During our May packing up exercise I made a trip to Westpack to buy extra boxes. These are stored up on a mezzanine level so I had to look for a shop assistant to get them down. The first lady I asked smiled and said “not a problem I will be with you in a moment”. Whilst I waited she spotted another assistant and called to her, she then turned to me to explain that this person would now be helping me. The new lady walked energetically towards me with a smile on her face as she greeted me and asked what I needed. She found everything, arranged a trolley and steered it over to a till for me. It was such a pleasure to deal with both these people and has ensured that Westpack becomes a store of choice for me. I doubt it was accidental that they were both friendly and willing to help. I expect that the store manager is working towards a culture of customer service with a smile. Probably not everyone will have got it as well as these two ladies have, but they alone are making a difference.
One evening we tried out a new Japanese restaurant in Rosebank. My friend had been there during the week and enjoyed the “two for one” sushi special. It turned out that this wasn’t available on a Saturday evening so we were teasing the waitress that this was no good. Whilst we were still deciding on our orders she reappeared with a plate of croquettes, compliments of the manager, to make up for missing the special!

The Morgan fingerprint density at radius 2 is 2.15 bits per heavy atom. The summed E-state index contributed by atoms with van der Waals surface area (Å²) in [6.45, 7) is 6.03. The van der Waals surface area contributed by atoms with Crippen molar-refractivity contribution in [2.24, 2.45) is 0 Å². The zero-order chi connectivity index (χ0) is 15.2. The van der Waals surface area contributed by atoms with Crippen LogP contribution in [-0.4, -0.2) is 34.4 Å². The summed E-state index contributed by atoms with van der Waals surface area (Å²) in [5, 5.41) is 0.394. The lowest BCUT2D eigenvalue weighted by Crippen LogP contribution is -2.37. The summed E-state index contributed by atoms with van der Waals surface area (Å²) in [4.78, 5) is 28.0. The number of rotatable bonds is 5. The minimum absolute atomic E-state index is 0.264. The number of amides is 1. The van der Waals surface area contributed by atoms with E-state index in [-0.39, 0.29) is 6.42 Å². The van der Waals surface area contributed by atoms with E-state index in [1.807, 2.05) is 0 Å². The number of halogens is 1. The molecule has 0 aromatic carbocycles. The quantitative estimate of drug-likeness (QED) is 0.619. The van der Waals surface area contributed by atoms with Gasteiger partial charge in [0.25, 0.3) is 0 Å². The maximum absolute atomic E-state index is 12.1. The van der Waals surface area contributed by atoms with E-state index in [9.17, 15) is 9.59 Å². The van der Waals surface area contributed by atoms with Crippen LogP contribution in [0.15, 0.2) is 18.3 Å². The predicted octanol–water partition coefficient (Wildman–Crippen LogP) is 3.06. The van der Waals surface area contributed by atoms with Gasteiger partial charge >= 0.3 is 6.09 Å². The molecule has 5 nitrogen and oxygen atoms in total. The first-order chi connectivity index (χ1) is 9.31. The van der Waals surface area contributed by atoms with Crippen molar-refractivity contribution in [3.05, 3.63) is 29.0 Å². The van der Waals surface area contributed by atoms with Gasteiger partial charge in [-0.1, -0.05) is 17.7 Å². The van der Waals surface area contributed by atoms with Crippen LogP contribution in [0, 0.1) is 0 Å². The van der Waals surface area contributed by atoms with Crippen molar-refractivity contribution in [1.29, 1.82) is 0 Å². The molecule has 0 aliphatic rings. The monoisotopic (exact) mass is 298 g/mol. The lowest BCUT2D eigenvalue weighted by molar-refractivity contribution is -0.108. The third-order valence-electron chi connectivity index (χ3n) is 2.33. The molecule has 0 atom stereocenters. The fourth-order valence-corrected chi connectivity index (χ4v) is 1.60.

At a GIBS forum on customer centricity the presenter made the point that it is almost the only way left for businesses to differentiate themselves. I agree that it makes an enormous difference and in this age of ‘high tech’, ‘high touch’ becomes even more important. As humans we are craving more connection, to be recognised as an individual, not just a number, and to be shown some caring. But there is an even more important step for companies before focusing on customer centricity, and that is employee centricity.
The differentiator of excellent service is delivered by people, by employees. Whether they interact face to face with the customer or whether they perform background functions, they all contribute to the customer enjoying a good experience. If the employee doesn’t feel appreciated, doesn’t identify with a purpose and doesn’t have a sense of control, they will struggle to deliver that special customer experience. Zappos.com has a culture of happiness and a tagline of “powered by service”. Founder Tony Hsieh says “In nine-years we have gone from zero to $1 billion in gross merchandise sales. And the No. 1 driver of that growth has been repeat customers and word-of-mouth ... I think that happier employees lead to happier customers, and happier customers lead to better business overall.”
Which South African companies do you think are getting this? What can you do to help yours to get it?